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Smart Dust

Published on Dec 17, 2015


The current ultramodern technologies are focusing on automation and miniaturization. The decreasing computing device size, increased connectivity and enhanced interaction with the physical world have characterized computing's history.

Recently, the popularity of small computing devices, such as hand held computers and cell phones; rapidly flourishing internet group and the diminishing size and cost of sensors and especially transistors have accelerated these strengths. The emergence of small computing elements, with sporadic connectivity and increased interaction with the environment, provides enriched opportunities to reshape interactions between people and computers and spur ubiquitous computing researches.

Smart dust is tiny electronic devices designed to capture mountains of information about their surroundings while literally floating on air. Nowadays, sensors, computers and communicators are shrinking down to ridiculously small sizes. If all of these are packed into a single tiny device, it can open up new dimensions in the field of communications.

The idea behind 'smart dust' is to pack sophisticated sensors, tiny computers and wireless communicators in to a cubic-millimeter mote to form the basis of integrated, massively distributed sensor networks. They will be light enough to remain suspended in air for hours. As the motes drift on wind, they can monitor the environment for light, sound, temperature, chemical composition and a wide range of other information, and beam that data back to the base station, miles away.


Smart Dust requires both evolutionary and revolutionary advances in miniaturization, integration, and energy management. Designers can use microelectromechanical systems to build small sensors, optical communication components, and power supplies, whereas microelectronics provides increasing functionality in smaller areas, with lower energy consumption. The power system consists of a thick-film battery, a solar cell with a charge-integrating capacitor for periods of darkness, or both.

Depending on its objective, the design integrates various sensors, including light, temperature, vibration, magnetic field, acoustic, and wind shear, onto the mote. An integrated circuit provides sensor-signal processing, communication, control, data storage, and energy management. A photodiode allows optical data reception. There are presently two transmission schemes: passive transmission using a corner-cube retro reflector, and active transmission using a laser diode and steerable mirrors.

The mote's minuscule size makes energy management a key component. The integrated circuit will contain sensor signal conditioning circuits, a temperature sensor, and A/D converter, microprocessor, SRAM, communications circuits, and power control circuits. The IC, together with the sensors, will operate from a power source integrated with the platform.The MEMS industry has major markets in automotive pressure sensors and accelerometers, medical sensors, and process control sensors. Recent advances in technology have put many of these sensor processes on exponentially decreasing size, power, and cost curves. In addition, variations of MEMS sensor technology are used to build micro motors.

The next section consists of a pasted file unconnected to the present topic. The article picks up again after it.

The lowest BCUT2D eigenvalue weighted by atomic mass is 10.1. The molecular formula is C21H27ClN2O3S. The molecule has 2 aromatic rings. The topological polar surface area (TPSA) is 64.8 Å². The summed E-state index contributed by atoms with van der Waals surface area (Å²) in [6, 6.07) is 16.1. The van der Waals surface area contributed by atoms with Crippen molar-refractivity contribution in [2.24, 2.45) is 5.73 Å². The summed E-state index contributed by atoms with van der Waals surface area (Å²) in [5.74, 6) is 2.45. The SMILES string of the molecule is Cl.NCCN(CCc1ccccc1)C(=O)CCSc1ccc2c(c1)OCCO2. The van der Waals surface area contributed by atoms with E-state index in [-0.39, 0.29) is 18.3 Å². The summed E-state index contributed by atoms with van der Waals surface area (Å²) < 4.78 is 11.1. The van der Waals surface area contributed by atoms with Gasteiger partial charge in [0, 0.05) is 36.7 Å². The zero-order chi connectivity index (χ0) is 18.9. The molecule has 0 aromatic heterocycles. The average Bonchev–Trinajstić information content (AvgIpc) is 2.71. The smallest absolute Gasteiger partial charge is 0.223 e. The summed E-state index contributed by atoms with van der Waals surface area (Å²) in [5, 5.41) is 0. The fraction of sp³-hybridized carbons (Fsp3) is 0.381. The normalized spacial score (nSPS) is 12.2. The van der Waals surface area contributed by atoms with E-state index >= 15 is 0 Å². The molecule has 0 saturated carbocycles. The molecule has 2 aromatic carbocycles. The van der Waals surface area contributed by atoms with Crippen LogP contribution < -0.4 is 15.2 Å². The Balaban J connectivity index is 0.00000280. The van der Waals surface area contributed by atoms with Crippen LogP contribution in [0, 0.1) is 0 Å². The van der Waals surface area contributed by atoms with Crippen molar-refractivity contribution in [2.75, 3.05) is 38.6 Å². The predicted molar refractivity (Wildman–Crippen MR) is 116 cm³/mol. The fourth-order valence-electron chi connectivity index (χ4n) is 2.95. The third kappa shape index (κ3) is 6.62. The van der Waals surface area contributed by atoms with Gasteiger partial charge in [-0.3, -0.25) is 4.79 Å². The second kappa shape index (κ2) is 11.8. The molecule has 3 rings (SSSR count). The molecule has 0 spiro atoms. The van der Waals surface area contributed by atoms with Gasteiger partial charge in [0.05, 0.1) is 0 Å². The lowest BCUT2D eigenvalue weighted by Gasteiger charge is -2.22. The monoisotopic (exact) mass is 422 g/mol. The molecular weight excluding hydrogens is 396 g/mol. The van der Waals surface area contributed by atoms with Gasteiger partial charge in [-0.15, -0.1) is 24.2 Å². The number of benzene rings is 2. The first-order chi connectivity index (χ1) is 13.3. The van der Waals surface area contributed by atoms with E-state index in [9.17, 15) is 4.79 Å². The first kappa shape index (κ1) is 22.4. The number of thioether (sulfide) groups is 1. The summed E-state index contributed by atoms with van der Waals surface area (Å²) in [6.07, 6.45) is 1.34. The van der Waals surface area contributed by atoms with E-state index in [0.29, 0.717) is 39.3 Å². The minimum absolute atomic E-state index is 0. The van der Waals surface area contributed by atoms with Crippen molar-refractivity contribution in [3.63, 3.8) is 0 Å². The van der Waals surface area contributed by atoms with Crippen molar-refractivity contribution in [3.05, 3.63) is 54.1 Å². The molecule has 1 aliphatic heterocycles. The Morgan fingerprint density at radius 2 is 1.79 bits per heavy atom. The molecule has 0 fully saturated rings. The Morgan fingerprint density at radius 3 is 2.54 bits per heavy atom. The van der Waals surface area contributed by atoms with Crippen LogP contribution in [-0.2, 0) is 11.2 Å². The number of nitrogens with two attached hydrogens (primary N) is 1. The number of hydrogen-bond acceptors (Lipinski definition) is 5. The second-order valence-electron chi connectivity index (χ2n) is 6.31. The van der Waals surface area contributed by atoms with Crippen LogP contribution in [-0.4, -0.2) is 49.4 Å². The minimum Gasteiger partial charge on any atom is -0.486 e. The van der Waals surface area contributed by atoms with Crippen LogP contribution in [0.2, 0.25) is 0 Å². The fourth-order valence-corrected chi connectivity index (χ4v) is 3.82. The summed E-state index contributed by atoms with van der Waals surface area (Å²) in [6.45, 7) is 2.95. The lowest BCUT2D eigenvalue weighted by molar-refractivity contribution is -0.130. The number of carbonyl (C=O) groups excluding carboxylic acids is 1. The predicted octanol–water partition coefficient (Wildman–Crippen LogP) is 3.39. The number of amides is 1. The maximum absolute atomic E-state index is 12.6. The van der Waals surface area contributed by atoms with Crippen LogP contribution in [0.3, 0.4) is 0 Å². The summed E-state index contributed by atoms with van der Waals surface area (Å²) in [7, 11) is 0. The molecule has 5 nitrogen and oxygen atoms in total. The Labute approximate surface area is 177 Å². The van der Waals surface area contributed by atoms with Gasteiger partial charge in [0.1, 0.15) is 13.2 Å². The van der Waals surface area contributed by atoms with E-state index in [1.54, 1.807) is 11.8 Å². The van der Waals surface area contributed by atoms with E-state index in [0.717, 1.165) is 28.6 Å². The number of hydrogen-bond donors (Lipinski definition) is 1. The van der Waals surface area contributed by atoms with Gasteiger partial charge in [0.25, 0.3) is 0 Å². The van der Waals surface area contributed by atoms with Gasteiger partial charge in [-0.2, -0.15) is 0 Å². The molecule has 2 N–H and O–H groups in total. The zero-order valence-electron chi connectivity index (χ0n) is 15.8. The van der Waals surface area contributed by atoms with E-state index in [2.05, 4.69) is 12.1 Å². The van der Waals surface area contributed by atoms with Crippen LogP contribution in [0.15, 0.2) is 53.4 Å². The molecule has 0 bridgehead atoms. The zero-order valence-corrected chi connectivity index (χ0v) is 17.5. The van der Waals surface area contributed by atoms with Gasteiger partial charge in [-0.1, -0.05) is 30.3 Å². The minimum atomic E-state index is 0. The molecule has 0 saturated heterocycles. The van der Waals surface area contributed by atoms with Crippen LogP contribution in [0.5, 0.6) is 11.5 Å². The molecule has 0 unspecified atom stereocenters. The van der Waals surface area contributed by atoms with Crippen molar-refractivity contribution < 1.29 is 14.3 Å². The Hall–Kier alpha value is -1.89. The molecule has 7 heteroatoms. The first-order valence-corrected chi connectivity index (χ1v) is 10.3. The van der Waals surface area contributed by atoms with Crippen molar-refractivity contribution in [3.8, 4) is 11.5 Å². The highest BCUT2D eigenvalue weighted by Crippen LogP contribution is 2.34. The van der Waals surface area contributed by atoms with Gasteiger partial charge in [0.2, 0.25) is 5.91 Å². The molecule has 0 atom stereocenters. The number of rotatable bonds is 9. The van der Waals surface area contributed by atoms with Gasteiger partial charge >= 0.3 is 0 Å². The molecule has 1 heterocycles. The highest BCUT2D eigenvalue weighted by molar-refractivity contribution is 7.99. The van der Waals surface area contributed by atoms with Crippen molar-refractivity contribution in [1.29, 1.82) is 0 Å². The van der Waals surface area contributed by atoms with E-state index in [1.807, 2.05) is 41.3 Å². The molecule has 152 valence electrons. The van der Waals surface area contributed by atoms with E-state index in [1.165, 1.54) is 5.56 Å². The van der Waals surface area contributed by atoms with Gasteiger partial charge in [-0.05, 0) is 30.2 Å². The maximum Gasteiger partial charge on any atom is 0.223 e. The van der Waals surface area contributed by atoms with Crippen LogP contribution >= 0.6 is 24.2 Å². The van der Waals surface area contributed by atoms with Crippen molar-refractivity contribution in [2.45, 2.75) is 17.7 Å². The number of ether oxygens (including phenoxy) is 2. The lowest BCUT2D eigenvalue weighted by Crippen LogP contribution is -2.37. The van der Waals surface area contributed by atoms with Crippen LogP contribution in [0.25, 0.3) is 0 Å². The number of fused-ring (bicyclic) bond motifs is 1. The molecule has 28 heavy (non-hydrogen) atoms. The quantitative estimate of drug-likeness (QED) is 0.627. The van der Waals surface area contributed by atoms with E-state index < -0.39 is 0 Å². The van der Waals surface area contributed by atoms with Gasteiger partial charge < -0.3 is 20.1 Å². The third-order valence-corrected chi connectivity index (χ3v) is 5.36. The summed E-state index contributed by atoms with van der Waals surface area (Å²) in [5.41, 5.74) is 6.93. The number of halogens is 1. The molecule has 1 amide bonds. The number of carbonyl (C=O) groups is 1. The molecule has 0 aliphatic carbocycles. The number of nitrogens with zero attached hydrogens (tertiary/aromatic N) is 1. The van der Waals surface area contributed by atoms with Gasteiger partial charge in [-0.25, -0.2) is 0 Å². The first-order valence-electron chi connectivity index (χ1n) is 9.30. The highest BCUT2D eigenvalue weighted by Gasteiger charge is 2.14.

The smart dust mote is run by a microcontroller that not only determines the task performed by the mote, but consists of the power to the various components of the system to conserve energy. Periodically the micro controller gets a reading from one of the sensors, which measure one of a number of physical or chemical stimuli such as temperature, ambient light, vibration, acceleration, or air pressure, process the data, and store it in memory.

It also turns on optical receiver to see if anyone is trying to communicate with it. This communication may include new programs or messages from other motes. In response to a message or upon its own initiative, the microcontroller will use the corner cube retro reflector or laser to transmit sensor data or a message to a base station or another mote.

The primary constraint in the design of the Smart Dust motes is volume, which in turn puts a severe constraint on energy since we do not have much room for batteries or large solar cells. Thus, the motes must operate efficiently and conserve energy whenever possible. Most of the time, the majority of the mote is powered off with only a clock and a few timers running. When a timer expires, it powers up a part of the mote to carry out a job, then powers off. A few of the timers control the sensors that measure one of a number of physical or chemical stimuli such as temperature, ambient light, vibration, acceleration, or air pressure.

When one of these timers expires, it powers up the corresponding sensor, takes a sample, and converts it to a digital word. If the data is interesting, it may either be stored directly in the SRAM or the microcontroller is powered up to perform more complex operations with it. When this task is complete, everything is again powered down and the timer begins counting again.

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